Researchers Find Out If Your Phone Might Actually Be Listening To You
By Thanussha Priyah, 06 Sep 2019
We have all experienced this before. One moment you mention a product, and the next moment an advertisement for the exact item pops up from nowhere on social media. This “coincidence” riddles many smartphone owners into thinking that their devices might be secretly listening to them.
This theory has gathered people from all over the world to produce videos that experiment the likelihood of phones listening in to conversations. The results have been wavering.
How confident are you that your phone is secretly listening to you and catering advertisements towards you— Nick Ghanbarian (@nickbayside) September 21, 2017
it’s creepy how you talk about something then somehow the ads that popped out in your instastory is exactly related to what you just talk about, kinda feel like our phones are secretly listening to our conversations— Angelique Tek (@AngeliqueTek) August 30, 2019
I think my phone is secretly listening in. I’ve never searched for vodka, written ‘vodka’ in any posts. I’ve only ordered ‘vodka+tonic’ in bars. Now, IG is serving Goose Vodka ads to me.— 𝚓𝚎𝚏𝚏𝙱𝚎𝚛𝚌 (@jxffb) August 8, 2018
At this point, I'm content with the fact that my phone is listening to me 24/7. But what really bothers me is it doesn't have the decency to say "bless you" after I sneeze. Im just gonna get Kleenex ads on facebook for two days— John Ferguson (@JohnFergy) September 3, 2019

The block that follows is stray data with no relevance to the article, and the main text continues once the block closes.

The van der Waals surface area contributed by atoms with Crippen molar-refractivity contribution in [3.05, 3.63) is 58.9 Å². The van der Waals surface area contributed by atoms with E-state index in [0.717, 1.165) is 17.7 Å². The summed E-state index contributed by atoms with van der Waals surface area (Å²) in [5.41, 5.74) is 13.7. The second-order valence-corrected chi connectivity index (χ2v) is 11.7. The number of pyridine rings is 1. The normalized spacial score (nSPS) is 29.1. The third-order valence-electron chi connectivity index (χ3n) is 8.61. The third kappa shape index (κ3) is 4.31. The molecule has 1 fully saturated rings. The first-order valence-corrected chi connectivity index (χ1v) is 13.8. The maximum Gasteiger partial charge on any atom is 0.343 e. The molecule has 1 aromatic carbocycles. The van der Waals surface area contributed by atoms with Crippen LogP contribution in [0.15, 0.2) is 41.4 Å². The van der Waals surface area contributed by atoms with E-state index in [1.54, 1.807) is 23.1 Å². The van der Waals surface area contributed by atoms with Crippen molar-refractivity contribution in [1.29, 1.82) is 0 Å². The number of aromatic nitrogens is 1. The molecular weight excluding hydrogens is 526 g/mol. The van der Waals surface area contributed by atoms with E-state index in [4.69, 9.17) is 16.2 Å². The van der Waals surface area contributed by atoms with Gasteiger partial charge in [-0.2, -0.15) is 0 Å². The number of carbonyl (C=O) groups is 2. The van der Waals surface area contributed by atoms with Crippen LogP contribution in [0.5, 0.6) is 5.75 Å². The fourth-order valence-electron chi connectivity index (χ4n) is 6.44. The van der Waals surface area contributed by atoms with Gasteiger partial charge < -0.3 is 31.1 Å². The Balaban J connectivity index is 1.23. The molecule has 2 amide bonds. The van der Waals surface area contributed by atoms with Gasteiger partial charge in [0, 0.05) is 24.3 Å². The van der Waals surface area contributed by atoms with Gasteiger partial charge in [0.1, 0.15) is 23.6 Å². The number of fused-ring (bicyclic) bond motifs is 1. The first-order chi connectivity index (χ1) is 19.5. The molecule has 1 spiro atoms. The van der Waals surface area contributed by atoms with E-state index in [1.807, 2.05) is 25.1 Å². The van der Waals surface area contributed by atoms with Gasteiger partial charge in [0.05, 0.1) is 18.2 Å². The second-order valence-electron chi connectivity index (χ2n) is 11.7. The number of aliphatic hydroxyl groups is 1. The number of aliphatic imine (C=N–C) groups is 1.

Leading mobile security specialist Wandera set out to investigate the belief using Apple iPhones and Samsung phones in order to launch a fair test between iOS and Android devices.
Two of the phones, an iPhone and Android, were left in an “audio room” with sounds of cat and dog adverts playing repeatedly. A pair of identical handsets were left in a “silent room,” which speaks for itself, a room without any sound. This went on for 30 minutes.
The researchers kept the following applications open, granting full permission to them: Facebook, Instagram, Chrome, Snapchat, YouTube, and Amazon.
After which, they looked out for ads related to pet food on the the aforementioned platforms. They also monitored the battery and data usage on the phones during this experiment, which was repeated for three days simultaneously.
The verdict: No significant increase in data or battery usage was shown, and no advertisements relating to cat or dog food popped up on these applications as well.
James Mack, Systems Engineer at Wandera, deduced that if our phones were actively listening to us, the results of the applications’ data usage should match the ones of virtual assistants like Siri and Google Assistant as well.
The underwhelming results only leaves smartphone owners wondering what complex ways tech companies might be using to profile users and dish out hyper-targeted ads.
Y'all know how you think your phone is listening to you and that's why you get ads about what you just talked about?— Paul Salmon (@Paul_Salmon) September 1, 2019
It's not. That's the scary thing. Predictive advertising has just gotten so good that our tech knows you'd be talking about that.
tl;dr you basic.
[via BBC News, cover image via DedMityay / Shutterstock.com]
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